Contemporary Rotuman Artists

Michael Mausio

From Fijitimes Online (6 July 2011)

Making big waves

by Frederica Elbourne


Aspiring fashion designer Michael Mausio

Picture: Elike Nukutabu

IN the name of climate change, a fashion designer is working around the clock to ensure his label reflects just that.

More so for 20-year-old Michael Mausio is the fact that he wants his range of clothes worn as part of the Pacific daily wear.

"All my labels will always have a connection to climate change, so much so that my next range is called Val, which means ocean or wave in Rotuman," he said.

In pursuit of an award at the upcoming Crest Fashion Show, Michael has prepared three garments which took him four months to put together.

The lack of material had forced him to change the designs in his strive for perfection.

"I will not let a garment out on the catwalk if the threading is wrong or the colour combination is not to what I want," he said.

And while he dreams big, he is prepared to accept that it all begins with the small things as he works his way up the ladder of the fashion industry.

"It's a slow but sure step. Planning to me is very important and this industry requires a lot of capital which is something hard to come by these days," he said.

"And so good planning and management is required to be somewhere in this industry because the best designers are the worst business people, it's a proven fact among international designers," Michael said.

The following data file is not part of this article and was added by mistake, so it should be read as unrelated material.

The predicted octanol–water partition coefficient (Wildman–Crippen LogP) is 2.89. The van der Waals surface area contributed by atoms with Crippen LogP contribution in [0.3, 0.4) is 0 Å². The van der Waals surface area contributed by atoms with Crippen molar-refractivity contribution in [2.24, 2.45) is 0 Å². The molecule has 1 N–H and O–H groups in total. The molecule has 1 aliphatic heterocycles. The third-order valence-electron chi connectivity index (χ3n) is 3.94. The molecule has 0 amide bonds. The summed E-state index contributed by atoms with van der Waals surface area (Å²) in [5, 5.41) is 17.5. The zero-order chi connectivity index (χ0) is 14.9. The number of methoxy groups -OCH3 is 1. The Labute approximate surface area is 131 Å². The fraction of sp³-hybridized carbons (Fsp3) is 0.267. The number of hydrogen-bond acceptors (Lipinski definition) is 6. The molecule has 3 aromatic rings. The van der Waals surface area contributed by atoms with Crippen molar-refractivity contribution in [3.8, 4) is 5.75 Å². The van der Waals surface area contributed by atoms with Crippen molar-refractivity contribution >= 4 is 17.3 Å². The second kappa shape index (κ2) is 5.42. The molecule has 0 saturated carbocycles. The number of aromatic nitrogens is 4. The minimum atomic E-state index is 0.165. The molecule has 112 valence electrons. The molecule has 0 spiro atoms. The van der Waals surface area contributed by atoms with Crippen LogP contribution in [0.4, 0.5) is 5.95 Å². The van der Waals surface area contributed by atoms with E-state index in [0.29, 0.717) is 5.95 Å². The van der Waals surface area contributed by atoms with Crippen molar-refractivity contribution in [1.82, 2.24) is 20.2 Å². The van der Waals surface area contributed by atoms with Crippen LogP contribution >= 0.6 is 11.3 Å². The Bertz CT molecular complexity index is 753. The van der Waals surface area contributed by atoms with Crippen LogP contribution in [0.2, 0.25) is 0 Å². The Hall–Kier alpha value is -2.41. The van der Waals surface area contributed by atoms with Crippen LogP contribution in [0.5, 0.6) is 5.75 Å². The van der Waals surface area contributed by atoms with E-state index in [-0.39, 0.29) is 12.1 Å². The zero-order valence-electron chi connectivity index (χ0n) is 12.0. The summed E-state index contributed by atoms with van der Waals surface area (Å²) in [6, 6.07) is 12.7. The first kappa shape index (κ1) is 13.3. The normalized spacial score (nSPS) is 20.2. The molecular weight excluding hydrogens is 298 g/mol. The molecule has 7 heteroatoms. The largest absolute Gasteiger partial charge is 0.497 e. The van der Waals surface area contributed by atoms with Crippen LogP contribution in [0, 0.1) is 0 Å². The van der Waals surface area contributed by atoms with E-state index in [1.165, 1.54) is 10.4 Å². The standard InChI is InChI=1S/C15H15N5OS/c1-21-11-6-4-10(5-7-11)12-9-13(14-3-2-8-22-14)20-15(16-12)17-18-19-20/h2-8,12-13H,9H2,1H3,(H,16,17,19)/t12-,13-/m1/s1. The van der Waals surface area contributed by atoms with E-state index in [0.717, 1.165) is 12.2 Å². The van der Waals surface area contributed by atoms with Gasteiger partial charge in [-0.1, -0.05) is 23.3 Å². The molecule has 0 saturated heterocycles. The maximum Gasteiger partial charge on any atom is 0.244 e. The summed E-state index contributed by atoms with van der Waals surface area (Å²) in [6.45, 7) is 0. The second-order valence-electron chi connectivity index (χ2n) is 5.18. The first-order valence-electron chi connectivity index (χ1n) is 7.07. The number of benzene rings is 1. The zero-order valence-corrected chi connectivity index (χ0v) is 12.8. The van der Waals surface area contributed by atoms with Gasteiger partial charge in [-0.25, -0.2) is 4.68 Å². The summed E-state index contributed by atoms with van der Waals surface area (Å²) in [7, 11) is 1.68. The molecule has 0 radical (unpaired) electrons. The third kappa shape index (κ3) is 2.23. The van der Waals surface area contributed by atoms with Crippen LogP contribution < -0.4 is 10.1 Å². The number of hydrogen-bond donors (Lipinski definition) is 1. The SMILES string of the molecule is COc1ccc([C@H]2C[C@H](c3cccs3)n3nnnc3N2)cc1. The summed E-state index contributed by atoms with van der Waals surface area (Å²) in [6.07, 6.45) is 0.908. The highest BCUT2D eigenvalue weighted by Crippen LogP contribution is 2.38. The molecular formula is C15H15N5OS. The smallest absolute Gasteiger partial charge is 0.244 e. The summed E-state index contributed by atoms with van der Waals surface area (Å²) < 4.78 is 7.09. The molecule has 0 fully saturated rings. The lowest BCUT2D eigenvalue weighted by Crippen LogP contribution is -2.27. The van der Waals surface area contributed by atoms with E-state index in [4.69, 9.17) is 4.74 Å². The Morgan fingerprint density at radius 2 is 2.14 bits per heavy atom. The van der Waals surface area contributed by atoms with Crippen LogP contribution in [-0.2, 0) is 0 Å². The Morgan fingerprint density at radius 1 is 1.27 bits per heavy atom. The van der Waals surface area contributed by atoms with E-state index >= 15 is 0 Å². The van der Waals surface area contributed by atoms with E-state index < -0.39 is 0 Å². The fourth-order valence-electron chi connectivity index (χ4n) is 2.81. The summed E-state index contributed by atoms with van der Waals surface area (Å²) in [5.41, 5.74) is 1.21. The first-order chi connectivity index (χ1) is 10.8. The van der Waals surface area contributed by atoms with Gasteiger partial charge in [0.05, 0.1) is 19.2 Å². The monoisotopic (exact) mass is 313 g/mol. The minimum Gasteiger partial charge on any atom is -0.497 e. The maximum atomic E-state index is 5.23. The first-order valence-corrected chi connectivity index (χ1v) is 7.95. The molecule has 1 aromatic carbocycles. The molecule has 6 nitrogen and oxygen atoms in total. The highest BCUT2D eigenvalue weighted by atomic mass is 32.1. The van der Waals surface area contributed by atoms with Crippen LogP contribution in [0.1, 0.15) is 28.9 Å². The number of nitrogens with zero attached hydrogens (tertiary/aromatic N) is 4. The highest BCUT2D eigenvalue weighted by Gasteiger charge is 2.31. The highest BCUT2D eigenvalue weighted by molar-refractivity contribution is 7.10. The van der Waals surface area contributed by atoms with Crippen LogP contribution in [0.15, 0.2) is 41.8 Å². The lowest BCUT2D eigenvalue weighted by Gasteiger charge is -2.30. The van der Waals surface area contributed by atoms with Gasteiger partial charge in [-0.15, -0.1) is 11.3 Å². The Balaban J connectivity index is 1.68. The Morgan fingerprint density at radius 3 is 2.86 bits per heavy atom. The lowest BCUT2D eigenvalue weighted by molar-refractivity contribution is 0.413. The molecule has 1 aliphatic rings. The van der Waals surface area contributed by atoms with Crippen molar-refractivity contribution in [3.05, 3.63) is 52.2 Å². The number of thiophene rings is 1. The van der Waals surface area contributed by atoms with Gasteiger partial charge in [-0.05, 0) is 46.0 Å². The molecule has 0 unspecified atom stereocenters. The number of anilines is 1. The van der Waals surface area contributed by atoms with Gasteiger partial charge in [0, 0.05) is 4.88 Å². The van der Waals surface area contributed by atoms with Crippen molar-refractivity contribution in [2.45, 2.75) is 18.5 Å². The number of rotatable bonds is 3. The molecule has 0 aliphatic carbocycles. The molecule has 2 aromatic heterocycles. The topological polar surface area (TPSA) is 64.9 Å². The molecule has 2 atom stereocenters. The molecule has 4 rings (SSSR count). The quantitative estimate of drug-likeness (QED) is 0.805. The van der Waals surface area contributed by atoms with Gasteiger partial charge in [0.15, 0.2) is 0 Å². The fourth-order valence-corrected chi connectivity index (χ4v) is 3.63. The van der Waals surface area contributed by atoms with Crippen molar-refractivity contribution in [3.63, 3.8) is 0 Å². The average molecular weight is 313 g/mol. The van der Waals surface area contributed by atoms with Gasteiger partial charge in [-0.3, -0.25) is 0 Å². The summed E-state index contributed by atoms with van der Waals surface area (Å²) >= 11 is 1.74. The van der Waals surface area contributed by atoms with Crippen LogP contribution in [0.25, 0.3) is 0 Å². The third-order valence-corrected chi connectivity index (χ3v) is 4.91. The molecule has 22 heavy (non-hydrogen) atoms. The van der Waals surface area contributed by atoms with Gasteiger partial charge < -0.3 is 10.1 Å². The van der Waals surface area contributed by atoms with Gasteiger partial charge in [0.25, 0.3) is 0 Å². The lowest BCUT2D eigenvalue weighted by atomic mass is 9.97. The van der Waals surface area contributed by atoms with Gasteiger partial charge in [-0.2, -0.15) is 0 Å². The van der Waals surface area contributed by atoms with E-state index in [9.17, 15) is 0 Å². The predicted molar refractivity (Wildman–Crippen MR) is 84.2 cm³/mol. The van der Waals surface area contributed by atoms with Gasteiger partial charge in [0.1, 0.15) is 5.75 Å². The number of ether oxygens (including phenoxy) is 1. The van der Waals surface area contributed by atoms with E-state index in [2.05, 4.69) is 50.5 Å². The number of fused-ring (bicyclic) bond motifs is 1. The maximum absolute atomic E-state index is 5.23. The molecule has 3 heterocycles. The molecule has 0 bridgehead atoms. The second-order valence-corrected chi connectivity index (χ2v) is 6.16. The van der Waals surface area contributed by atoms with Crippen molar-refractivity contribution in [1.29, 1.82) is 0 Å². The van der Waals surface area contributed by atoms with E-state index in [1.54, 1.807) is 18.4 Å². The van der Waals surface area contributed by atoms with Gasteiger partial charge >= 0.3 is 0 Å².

Communicating the significance of climate change through fashion and art is a matter that will generate a lot of interest, he said.

"I don't think the fashion industry has the recognition it deserves," he said.

"It needs more energy and cash flow to boost it as there are so many young and talented people in the Pacific that have raw talent to be on par with international designers."

He says the local fashion industry needs international support from fashion houses in New Zealand and Australia.

"We need government grants and support from the local business community.

"We need people to come out and support us and our local talents. We need all these to bring out the masters of fashion that we are, that we have."

From Fijitimes Online (12 July 2011)

Designer thinks climate

by Frederica Elbourne

A YOUNG designer is using fashion as an avenue to deliver a message close to his heart the impact of climate change.

Michael Mausio, one of 25 designers to showcase his range of costumes at this year's Crest Fashion Show, which is organised by the Agriculture Ministry, took time out of his busy schedule yesterday to share his story with our readers.

The 20-year old Rotuman-Tuvaluan descendant, whose mother is Polish, said he travelled a lot as a child as his grandparents with whom he spent most of his childhood years, worked for an oil company. The opportunity opened his eyes to the beauty of the Pacific and sparked his creativity.

He attended Saint Thomas Aquinas Primary in Navesi and later Kiribati International before he joined and completed his high school at Marist Brothers' High School in Suva. "I have always had a sense of wanting to dress up and make others around me look good. I think watching too many movies had just kept that idea in my head.

"As I was exposed to many things in the Pacific at a very young age, it had also impacted my understanding of things around me and made me aware of other issues that we faced in the islands รน mainly climate change and how it would impact on my grandmother who hailed from Tuvalu.

"That's why I called my first fashion range Gole Motu which means lost islands," Mr Mausio said.

"We notice things we wear, so if there was meaning to things we wear then maybe people will be more aware of climate change and its effects on our islands."


Contemporary Rotuman Artists